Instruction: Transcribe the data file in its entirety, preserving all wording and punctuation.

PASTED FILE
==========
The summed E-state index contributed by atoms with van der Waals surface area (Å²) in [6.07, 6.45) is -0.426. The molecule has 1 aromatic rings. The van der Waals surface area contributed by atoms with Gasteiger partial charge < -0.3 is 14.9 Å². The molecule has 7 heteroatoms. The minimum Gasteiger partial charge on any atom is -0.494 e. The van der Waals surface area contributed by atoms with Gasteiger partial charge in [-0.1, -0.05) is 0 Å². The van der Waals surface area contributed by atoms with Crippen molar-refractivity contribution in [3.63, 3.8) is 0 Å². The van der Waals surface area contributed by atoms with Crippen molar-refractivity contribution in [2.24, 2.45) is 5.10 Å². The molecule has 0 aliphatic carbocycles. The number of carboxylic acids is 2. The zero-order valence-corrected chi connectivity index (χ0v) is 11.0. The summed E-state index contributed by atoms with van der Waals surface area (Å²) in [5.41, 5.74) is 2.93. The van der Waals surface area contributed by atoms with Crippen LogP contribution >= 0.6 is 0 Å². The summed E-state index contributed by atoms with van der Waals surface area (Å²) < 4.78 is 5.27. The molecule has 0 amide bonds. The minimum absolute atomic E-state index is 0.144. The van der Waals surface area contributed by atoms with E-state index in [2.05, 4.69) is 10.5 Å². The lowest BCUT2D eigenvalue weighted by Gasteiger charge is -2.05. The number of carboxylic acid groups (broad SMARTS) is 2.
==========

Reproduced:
The summed E-state index contributed by atoms with van der Waals surface area (Å²) in [6.07, 6.45) is -0.426. The molecule has 1 aromatic rings. The van der Waals surface area contributed by atoms with Gasteiger partial charge < -0.3 is 14.9 Å². The molecule has 7 heteroatoms. The minimum Gasteiger partial charge on any atom is -0.494 e. The van der Waals surface area contributed by atoms with Gasteiger partial charge in [-0.1, -0.05) is 0 Å². The van der Waals surface area contributed by atoms with Crippen molar-refractivity contribution in [3.63, 3.8) is 0 Å². The van der Waals surface area contributed by atoms with Crippen molar-refractivity contribution in [2.24, 2.45) is 5.10 Å². The molecule has 0 aliphatic carbocycles. The number of carboxylic acids is 2. The zero-order valence-corrected chi connectivity index (χ0v) is 11.0. The summed E-state index contributed by atoms with van der Waals surface area (Å²) in [5.41, 5.74) is 2.93. The van der Waals surface area contributed by atoms with Crippen LogP contribution >= 0.6 is 0 Å². The summed E-state index contributed by atoms with van der Waals surface area (Å²) < 4.78 is 5.27. The molecule has 0 amide bonds. The minimum absolute atomic E-state index is 0.144. The van der Waals surface area contributed by atoms with E-state index in [2.05, 4.69) is 10.5 Å². The lowest BCUT2D eigenvalue weighted by Gasteiger charge is -2.05. The number of carboxylic acid groups (broad SMARTS) is 2.